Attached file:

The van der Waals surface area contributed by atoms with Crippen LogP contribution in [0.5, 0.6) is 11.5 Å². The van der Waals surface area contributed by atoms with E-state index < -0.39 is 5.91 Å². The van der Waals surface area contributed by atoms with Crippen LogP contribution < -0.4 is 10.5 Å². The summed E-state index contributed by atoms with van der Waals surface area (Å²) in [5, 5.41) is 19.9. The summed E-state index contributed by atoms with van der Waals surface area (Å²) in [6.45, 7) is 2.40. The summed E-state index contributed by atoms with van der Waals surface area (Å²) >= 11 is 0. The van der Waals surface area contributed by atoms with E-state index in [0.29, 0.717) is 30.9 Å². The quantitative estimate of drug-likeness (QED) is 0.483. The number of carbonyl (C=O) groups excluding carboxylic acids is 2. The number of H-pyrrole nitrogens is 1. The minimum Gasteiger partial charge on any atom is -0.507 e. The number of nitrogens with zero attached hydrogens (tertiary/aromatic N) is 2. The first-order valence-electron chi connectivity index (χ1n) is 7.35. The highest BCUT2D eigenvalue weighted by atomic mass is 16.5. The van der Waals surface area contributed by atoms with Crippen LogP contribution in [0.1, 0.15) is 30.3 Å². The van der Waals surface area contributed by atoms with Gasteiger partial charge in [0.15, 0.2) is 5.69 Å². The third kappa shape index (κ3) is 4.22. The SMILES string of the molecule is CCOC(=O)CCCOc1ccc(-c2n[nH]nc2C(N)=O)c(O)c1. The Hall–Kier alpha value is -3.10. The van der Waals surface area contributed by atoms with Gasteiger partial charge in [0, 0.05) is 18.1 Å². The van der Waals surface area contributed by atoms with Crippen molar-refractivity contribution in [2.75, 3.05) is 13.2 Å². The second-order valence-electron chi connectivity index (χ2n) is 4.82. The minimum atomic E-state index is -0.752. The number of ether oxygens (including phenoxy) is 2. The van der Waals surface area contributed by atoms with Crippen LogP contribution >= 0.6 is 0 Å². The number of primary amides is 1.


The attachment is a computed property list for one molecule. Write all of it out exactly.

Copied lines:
The van der Waals surface area contributed by atoms with Crippen LogP contribution in [0.5, 0.6) is 11.5 Å². The van der Waals surface area contributed by atoms with E-state index < -0.39 is 5.91 Å². The van der Waals surface area contributed by atoms with Crippen LogP contribution < -0.4 is 10.5 Å². The summed E-state index contributed by atoms with van der Waals surface area (Å²) in [5, 5.41) is 19.9. The summed E-state index contributed by atoms with van der Waals surface area (Å²) in [6.45, 7) is 2.40. The summed E-state index contributed by atoms with van der Waals surface area (Å²) >= 11 is 0. The van der Waals surface area contributed by atoms with E-state index in [0.29, 0.717) is 30.9 Å². The quantitative estimate of drug-likeness (QED) is 0.483. The number of carbonyl (C=O) groups excluding carboxylic acids is 2. The number of H-pyrrole nitrogens is 1. The minimum Gasteiger partial charge on any atom is -0.507 e. The number of nitrogens with zero attached hydrogens (tertiary/aromatic N) is 2. The first-order valence-electron chi connectivity index (χ1n) is 7.35. The highest BCUT2D eigenvalue weighted by atomic mass is 16.5. The van der Waals surface area contributed by atoms with Crippen LogP contribution in [0.1, 0.15) is 30.3 Å². The van der Waals surface area contributed by atoms with Gasteiger partial charge in [0.15, 0.2) is 5.69 Å². The third kappa shape index (κ3) is 4.22. The SMILES string of the molecule is CCOC(=O)CCCOc1ccc(-c2n[nH]nc2C(N)=O)c(O)c1. The Hall–Kier alpha value is -3.10. The van der Waals surface area contributed by atoms with Gasteiger partial charge in [0, 0.05) is 18.1 Å². The van der Waals surface area contributed by atoms with Crippen molar-refractivity contribution in [2.75, 3.05) is 13.2 Å². The second-order valence-electron chi connectivity index (χ2n) is 4.82. The minimum atomic E-state index is -0.752. The number of ether oxygens (including phenoxy) is 2. The van der Waals surface area contributed by atoms with Crippen LogP contribution >= 0.6 is 0 Å². The number of primary amides is 1.